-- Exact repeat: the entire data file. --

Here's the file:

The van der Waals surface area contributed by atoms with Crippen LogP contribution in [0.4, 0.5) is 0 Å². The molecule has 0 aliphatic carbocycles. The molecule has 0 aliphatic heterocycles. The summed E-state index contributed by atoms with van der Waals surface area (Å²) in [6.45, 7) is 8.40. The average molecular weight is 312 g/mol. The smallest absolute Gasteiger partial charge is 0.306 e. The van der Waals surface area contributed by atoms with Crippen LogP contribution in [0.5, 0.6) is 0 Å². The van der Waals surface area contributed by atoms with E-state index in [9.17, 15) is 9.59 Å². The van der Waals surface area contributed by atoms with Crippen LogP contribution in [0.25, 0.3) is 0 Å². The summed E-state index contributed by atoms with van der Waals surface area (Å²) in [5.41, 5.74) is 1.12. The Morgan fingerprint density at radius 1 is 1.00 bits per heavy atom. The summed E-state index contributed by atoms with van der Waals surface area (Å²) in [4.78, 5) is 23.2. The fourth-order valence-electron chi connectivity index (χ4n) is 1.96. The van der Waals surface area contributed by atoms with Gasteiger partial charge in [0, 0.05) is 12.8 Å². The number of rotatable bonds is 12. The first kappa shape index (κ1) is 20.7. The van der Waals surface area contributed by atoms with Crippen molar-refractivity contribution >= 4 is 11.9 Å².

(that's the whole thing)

The van der Waals surface area contributed by atoms with Crippen LogP contribution in [0.4, 0.5) is 0 Å². The molecule has 0 aliphatic carbocycles. The molecule has 0 aliphatic heterocycles. The summed E-state index contributed by atoms with van der Waals surface area (Å²) in [6.45, 7) is 8.40. The average molecular weight is 312 g/mol. The smallest absolute Gasteiger partial charge is 0.306 e. The van der Waals surface area contributed by atoms with Crippen LogP contribution in [0.5, 0.6) is 0 Å². The van der Waals surface area contributed by atoms with E-state index in [9.17, 15) is 9.59 Å². The van der Waals surface area contributed by atoms with Crippen LogP contribution in [0.25, 0.3) is 0 Å². The summed E-state index contributed by atoms with van der Waals surface area (Å²) in [5.41, 5.74) is 1.12. The Morgan fingerprint density at radius 1 is 1.00 bits per heavy atom. The summed E-state index contributed by atoms with van der Waals surface area (Å²) in [4.78, 5) is 23.2. The fourth-order valence-electron chi connectivity index (χ4n) is 1.96. The van der Waals surface area contributed by atoms with Gasteiger partial charge in [0, 0.05) is 12.8 Å². The number of rotatable bonds is 12. The first kappa shape index (κ1) is 20.7. The van der Waals surface area contributed by atoms with Crippen molar-refractivity contribution >= 4 is 11.9 Å².